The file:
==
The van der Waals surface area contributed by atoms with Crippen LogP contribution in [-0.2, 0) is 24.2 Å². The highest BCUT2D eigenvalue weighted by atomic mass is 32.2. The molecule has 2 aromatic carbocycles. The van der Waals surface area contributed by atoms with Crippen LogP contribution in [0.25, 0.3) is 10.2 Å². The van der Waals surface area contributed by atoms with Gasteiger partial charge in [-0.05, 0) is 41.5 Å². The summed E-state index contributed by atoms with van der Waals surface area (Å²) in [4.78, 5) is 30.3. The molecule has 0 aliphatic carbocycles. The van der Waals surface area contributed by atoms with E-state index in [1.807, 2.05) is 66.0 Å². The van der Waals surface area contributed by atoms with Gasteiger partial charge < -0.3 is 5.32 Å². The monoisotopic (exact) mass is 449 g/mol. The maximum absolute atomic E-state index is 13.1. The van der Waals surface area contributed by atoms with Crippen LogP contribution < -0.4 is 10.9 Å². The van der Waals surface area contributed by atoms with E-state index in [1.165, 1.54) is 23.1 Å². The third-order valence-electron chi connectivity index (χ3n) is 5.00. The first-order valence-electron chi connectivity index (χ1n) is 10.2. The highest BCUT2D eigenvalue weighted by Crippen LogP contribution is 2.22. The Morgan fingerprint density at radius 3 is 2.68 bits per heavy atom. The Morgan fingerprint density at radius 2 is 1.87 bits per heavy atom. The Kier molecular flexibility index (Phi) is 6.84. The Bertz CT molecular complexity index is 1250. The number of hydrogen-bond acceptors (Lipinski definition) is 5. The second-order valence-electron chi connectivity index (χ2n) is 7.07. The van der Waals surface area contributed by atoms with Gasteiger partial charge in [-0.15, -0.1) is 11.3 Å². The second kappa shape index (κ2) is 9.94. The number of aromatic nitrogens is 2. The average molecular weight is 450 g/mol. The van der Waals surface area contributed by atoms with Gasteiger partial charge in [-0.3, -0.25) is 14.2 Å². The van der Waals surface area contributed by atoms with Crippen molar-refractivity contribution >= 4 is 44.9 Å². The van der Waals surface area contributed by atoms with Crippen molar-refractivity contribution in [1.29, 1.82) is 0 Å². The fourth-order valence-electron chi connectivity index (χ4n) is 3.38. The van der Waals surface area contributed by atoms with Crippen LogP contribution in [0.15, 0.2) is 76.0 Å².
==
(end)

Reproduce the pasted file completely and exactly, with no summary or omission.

The van der Waals surface area contributed by atoms with Crippen LogP contribution in [-0.2, 0) is 24.2 Å². The highest BCUT2D eigenvalue weighted by atomic mass is 32.2. The molecule has 2 aromatic carbocycles. The van der Waals surface area contributed by atoms with Crippen LogP contribution in [0.25, 0.3) is 10.2 Å². The van der Waals surface area contributed by atoms with Gasteiger partial charge in [-0.05, 0) is 41.5 Å². The summed E-state index contributed by atoms with van der Waals surface area (Å²) in [4.78, 5) is 30.3. The molecule has 0 aliphatic carbocycles. The van der Waals surface area contributed by atoms with E-state index in [1.807, 2.05) is 66.0 Å². The van der Waals surface area contributed by atoms with Gasteiger partial charge < -0.3 is 5.32 Å². The monoisotopic (exact) mass is 449 g/mol. The maximum absolute atomic E-state index is 13.1. The van der Waals surface area contributed by atoms with Crippen LogP contribution < -0.4 is 10.9 Å². The van der Waals surface area contributed by atoms with E-state index in [1.165, 1.54) is 23.1 Å². The third-order valence-electron chi connectivity index (χ3n) is 5.00. The first-order valence-electron chi connectivity index (χ1n) is 10.2. The highest BCUT2D eigenvalue weighted by Crippen LogP contribution is 2.22. The Morgan fingerprint density at radius 3 is 2.68 bits per heavy atom. The Morgan fingerprint density at radius 2 is 1.87 bits per heavy atom. The Kier molecular flexibility index (Phi) is 6.84. The Bertz CT molecular complexity index is 1250. The number of hydrogen-bond acceptors (Lipinski definition) is 5. The second-order valence-electron chi connectivity index (χ2n) is 7.07. The van der Waals surface area contributed by atoms with Gasteiger partial charge in [-0.15, -0.1) is 11.3 Å². The second kappa shape index (κ2) is 9.94. The number of aromatic nitrogens is 2. The average molecular weight is 450 g/mol. The van der Waals surface area contributed by atoms with Gasteiger partial charge in [-0.3, -0.25) is 14.2 Å². The van der Waals surface area contributed by atoms with Crippen molar-refractivity contribution >= 4 is 44.9 Å². The van der Waals surface area contributed by atoms with Crippen molar-refractivity contribution in [1.29, 1.82) is 0 Å². The fourth-order valence-electron chi connectivity index (χ4n) is 3.38. The van der Waals surface area contributed by atoms with Crippen LogP contribution in [0.15, 0.2) is 76.0 Å².